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U.S. Judge Sides With Chevron in Case Against Ecuadorians, Allows Oil Giant to Evade Justice

Amazon Watch stands with Ecuadorian communities in rejecting a misguided judgment delaying justice for some 30,000 indigenous people and farmers who continue to suffer from the company's toxic legacy in the Amazon rainforest. The decision—handed down yesterday by New York District Court Judge Lewis Kaplan—also underscores the threat that well-financed corporations pose ​to​ justice and the rule of law with their ability to spend hundreds of millions of dollars on efforts to attack victims and their allies.

Crude oil in an open toxic oil waste pit abandoned by Chevron in the Ecuadorean Amazon Rainforest near Lago Agrio. Photo credit: Rainforest Action Network

Since Chevron filed the bogus RICO action, Ecuadorians and their allies have been relentlessly attacked by the company's army of lawyers and PR agents. These actions were unrelated to real events in Ecuador, setting a dangerous precedent for corporate attacks on constitutional rights.

"This decision also effectively outlaws core activity protected by the First Amendment such as bringing lawsuits, holding protests, issuing press releases and engaging public officials," said Deepak Gupta, attorney for the appellate team in response to the verdict. "This is particularly appalling given that this case is about holding a corporation accountable for refusing to clean up decades of toxic pollution in the Amazon."

Gupta, formerly of Public Citizen, has argued on behalf of plaintiffs in several recent Supreme Court cases, including the high-profile arbitration challenge AT&T Mobility v. Concepcion.

For well over a decade, Amazon Watch has stood with those affected by Chevron's deliberate dumping of 18 billion gallons of toxic wastewater into the Amazon rainforest. Despite admitting to the crime, Chevron has refused to take responsibility for its actions, its "clean-up" efforts proven to be a sham by its own evidence. The company's role as sole operator and designer of the extraction system in Ecuador makes it solely liable for its actions, which is why the communities in Ecuador sued Chevron themselves. Despite these facts Chevron has continued to vilify the communities who continue to suffer and die from pollution.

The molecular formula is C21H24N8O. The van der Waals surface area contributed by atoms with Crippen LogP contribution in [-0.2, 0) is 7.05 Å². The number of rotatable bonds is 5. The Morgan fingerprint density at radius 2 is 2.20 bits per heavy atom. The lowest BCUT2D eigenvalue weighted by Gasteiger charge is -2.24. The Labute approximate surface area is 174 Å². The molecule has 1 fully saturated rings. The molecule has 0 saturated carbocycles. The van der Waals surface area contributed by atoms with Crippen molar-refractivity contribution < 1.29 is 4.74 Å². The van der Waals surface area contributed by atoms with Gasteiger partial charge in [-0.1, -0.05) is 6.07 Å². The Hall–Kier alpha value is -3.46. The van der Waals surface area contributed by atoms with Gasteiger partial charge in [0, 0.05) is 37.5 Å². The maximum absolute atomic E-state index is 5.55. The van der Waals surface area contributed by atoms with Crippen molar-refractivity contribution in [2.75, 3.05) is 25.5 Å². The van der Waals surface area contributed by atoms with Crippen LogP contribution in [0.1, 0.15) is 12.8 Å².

Chevron's RICO suit and its attack on the victims has been condemned by some of the largest environmental and social justice organizations in the U.S., including the Sierra Club, and more than 100,000 U.S. citizens have written to the U.S. Senate asking for an investigation of Chevron's tactics to suppress free speech.

Chevron's toxic legacy in Ecuador's Amazon Rainforest. Photo credit: Rainforest Action Network

Yesterday's verdict is an example of Chevron buying and bullying its way to a verdict with 60 law firms and thousands of legal professionals hell-bent on exhausting the Ecuadorians and their allies. Such a verdict will ultimately prove useless in Chevron's efforts to evade justice.

Chevron fought for years to have the case moved from a U.S. court to Ecuador and Judge Kaplan—who first recommended that Chevron file the case—holds no authority over Ecuadorian courts. Nor can he issue a ruling preventing the Ecuadorian plaintiffs from collecting on an enforceable verdict outside of the U.S. Furthermore, Kaplan's current order is effectively indistinguishable from an injunction issued by Kaplan in the case two years ago, which was struck down on appeal.

Visit EcoWatch’s ENERGY page for more related news on this topic.

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